by Shane L. Larson
The surface of the Earth is the shore of the Cosmic Ocean. What a poetic and evocative turn of phrase. Lying in the grass of my backyard under the cathedral of night, the diaphanous arch of the Milky Way soaring overhead, it’s easy to understand the comparison to the sea. The Cosmos, like Earth’s mighty oceans, is a vast, unexplored expanse filled with virtually nothing as far as the eye can see. Here and there, a distant archipelago of light: a star, a nebula, a drifting planet, or far away galaxy. But all the space in between is the infinite dark.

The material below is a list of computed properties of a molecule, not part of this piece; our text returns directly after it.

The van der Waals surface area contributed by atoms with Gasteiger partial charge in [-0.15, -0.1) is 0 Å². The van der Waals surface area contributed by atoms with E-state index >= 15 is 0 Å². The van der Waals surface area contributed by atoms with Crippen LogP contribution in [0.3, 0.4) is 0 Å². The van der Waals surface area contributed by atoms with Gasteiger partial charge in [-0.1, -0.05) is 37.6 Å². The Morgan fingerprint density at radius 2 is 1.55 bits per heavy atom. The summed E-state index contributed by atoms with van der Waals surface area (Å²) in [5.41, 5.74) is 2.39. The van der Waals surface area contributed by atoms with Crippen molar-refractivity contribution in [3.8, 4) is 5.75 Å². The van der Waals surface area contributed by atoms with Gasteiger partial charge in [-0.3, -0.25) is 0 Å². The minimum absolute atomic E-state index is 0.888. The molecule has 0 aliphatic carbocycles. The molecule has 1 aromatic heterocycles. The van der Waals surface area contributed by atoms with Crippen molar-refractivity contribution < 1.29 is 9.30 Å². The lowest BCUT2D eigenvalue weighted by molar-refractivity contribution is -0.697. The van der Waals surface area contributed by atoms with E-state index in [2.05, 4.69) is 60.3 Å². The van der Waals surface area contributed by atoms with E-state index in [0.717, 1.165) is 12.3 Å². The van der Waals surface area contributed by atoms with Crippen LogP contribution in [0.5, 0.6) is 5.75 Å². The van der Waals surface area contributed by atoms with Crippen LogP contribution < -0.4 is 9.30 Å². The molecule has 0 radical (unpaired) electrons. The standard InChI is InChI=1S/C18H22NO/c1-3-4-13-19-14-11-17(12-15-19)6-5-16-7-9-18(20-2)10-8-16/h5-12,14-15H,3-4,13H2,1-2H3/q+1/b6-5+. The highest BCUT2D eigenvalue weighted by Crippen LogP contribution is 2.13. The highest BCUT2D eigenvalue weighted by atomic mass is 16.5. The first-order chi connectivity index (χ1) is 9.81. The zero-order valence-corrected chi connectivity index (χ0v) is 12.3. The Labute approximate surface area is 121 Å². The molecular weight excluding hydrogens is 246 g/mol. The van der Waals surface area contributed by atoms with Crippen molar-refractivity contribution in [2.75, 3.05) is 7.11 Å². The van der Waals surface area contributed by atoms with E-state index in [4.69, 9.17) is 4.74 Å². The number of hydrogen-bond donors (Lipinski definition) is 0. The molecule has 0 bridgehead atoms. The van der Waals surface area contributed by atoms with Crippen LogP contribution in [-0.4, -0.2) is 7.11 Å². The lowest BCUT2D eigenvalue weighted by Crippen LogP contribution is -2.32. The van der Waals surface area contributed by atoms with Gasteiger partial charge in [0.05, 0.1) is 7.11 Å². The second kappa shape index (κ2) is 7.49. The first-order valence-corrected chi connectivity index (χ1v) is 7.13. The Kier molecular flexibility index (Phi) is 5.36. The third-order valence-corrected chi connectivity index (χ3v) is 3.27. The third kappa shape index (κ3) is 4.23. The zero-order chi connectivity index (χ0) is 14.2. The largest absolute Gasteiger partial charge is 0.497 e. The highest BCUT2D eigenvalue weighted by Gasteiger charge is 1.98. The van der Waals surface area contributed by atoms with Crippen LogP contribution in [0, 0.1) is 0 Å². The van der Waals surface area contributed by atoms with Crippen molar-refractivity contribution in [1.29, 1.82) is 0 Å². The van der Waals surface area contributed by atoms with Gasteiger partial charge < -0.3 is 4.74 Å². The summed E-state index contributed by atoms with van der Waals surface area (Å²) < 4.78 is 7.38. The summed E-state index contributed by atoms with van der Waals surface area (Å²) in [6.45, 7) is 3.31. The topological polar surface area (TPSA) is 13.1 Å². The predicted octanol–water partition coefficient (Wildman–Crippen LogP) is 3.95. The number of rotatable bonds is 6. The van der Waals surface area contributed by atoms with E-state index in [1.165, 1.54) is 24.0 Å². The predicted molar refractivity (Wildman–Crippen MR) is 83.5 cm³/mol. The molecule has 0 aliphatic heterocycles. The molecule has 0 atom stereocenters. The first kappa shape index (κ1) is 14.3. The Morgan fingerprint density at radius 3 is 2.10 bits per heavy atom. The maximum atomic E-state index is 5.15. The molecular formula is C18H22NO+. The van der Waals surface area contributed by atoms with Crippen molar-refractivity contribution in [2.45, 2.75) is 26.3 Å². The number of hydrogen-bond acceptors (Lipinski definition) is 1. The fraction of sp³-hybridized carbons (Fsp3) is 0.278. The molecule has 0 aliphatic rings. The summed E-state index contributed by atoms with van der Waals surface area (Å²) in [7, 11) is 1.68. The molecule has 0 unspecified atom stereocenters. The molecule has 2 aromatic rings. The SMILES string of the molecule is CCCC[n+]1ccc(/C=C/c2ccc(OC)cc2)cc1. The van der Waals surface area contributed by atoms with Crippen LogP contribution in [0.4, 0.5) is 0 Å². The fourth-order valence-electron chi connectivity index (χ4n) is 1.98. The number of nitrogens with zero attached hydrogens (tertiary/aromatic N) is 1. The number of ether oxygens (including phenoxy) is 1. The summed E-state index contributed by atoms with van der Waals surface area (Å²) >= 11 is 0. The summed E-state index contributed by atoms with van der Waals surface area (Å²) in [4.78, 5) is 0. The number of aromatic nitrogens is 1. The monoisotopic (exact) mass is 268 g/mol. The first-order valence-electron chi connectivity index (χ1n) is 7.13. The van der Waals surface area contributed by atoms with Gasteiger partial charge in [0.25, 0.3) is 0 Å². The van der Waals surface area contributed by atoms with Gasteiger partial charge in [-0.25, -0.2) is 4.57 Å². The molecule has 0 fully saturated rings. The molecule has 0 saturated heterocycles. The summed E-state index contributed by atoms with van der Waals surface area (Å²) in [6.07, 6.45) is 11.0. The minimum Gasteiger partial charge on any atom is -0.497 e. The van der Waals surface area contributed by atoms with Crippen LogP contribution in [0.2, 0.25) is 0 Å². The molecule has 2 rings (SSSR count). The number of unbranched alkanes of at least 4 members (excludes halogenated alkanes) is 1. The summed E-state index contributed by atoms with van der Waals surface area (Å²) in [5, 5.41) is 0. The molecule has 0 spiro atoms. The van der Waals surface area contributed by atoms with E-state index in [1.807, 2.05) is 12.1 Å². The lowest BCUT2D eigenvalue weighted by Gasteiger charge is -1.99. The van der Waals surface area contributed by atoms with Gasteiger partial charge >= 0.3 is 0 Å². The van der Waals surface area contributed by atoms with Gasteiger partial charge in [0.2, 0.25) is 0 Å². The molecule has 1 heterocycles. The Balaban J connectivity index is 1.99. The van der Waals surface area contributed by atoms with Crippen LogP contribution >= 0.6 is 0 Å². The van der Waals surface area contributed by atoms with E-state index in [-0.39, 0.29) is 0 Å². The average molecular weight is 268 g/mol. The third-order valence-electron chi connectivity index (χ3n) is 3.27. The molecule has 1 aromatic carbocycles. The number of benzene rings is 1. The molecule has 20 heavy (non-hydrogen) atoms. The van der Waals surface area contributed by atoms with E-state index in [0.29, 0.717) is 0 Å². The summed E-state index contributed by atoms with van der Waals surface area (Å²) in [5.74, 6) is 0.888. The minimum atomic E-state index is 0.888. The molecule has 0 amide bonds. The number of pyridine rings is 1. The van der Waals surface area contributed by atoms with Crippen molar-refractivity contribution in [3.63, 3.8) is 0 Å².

I grew up in the Pacific Northwest, and often had the chance to walk up and down the lonely, rocky beaches of Oregon and Washington. During the day, you can see the distant horizon line, a boundary between sky and sea. But at night the ocean stretches to the horizon where it merges seamlessly with the sky. The sky and the ocean are almost inseparable, as early legend, myth, and speculation suggested. While we know better today, the metaphor of the sky as an unfathomably deep ocean is not an untenable idea. Both the sea and the Cosmos challenge the limits of our understanding; both are inhospitable to life forms as frail as we; and both have deep, hidden mysteries that we have yet to discover. Perhaps most importantly, both inspire a visceral and compelling urge to explore. Coupled with a sense of awe is a tickle of imagination intertwined with a vaguely unsettling desire to cast our fortunes into both those deep seas. It makes for heady daydreams, and an aching longing to leave the safe shores of Earth and go exploring. With feet firmly on the pebbles of a Pacific seashore, one is filled with a deep sense of sehnsucht — an inconsolable longing in the human heart for a far, familiar, non-earthly land one can identify as one’s home.Like many young boys, I was introduced to the inextricable linkage of the sea and exploration through early exposure to Robert Louis Stevenson’s “Treasure Island.” My dreams of the ocean were seen through the lens of young Jim Hawkins’ unlikely journey from the common room of the Admiral Benbow Inn to the Caribbean aboard the Hispaniola. While my early imaginings of ocean voyages were of treasure, desert islands, and eye-patched pirates, the lure of adventure at sea was soon supplanted by a new ship and a new hero. A ship named Calypso, captained by a thoroughly modern explorer in a red knit cap — Captain Jacques-Yves Cousteau. Captivated by The Undersea World of Jacques Cousteau, I was suddenly exposed to a world that I hadn’t known existed — a world completely alien compared to everything I had known up to that point, but one that was clearly and inextricably linked to all other life on Earth. It was the first time in all my daydreams of adventure that I was exposed to the idea that science was part of the adventure. Cousteau and his motley crew were not brigands and buccaneers. They were sailing the seas in search of treasure, but it was not a glittering hoard of gold they sought — it was the knowledge of The Silent World. The exploration, the discovery, was the adventure. Being an aficionado of Cousteau’s adventures taught me, for the first time, of the powerful role technology plays in exploration. Before the advent of boats, no one could challenge the distant horizon of the sea. But even after we learned to cross the surface, we were still separated from the depths. The oceans of Earth have long been the Last Frontier for exploration. Even today the surfaces have been mapped extensively, but the depths are still relatively unknown. They are hard to map, hard to explore, and are an environment wholly hostile to air-breathers like you and I. But technology, in the form of diving vessels, surface-connected diving suits, and scuba gear (invented by Cousteau and his partner, Émile Gagnan in 1943), allows us to challenge the depths, to voyage into realms where no human has tread before. Given enough time and ingenuity, humans discovered how to challenge the seas of Earth.